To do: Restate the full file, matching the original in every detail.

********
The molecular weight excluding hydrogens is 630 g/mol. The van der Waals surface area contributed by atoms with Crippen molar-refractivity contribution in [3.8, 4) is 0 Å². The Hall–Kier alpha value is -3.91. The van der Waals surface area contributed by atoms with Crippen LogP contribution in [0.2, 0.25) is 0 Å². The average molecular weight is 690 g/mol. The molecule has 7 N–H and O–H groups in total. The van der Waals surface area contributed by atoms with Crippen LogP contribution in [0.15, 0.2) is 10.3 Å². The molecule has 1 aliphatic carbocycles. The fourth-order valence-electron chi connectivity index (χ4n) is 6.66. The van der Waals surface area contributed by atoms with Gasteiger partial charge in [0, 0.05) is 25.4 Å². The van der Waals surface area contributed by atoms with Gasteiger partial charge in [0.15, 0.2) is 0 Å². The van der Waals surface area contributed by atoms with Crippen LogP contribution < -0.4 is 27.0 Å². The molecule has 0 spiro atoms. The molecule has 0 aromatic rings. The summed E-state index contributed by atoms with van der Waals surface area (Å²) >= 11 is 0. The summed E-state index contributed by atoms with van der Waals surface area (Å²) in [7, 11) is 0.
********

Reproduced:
The molecular weight excluding hydrogens is 630 g/mol. The van der Waals surface area contributed by atoms with Crippen molar-refractivity contribution in [3.8, 4) is 0 Å². The Hall–Kier alpha value is -3.91. The van der Waals surface area contributed by atoms with Crippen LogP contribution in [0.2, 0.25) is 0 Å². The average molecular weight is 690 g/mol. The molecule has 7 N–H and O–H groups in total. The van der Waals surface area contributed by atoms with Crippen LogP contribution in [0.15, 0.2) is 10.3 Å². The molecule has 1 aliphatic carbocycles. The fourth-order valence-electron chi connectivity index (χ4n) is 6.66. The van der Waals surface area contributed by atoms with Gasteiger partial charge in [0, 0.05) is 25.4 Å². The van der Waals surface area contributed by atoms with Gasteiger partial charge in [0.15, 0.2) is 0 Å². The van der Waals surface area contributed by atoms with Crippen LogP contribution < -0.4 is 27.0 Å². The molecule has 0 spiro atoms. The molecule has 0 aromatic rings. The summed E-state index contributed by atoms with van der Waals surface area (Å²) >= 11 is 0. The summed E-state index contributed by atoms with van der Waals surface area (Å²) in [7, 11) is 0.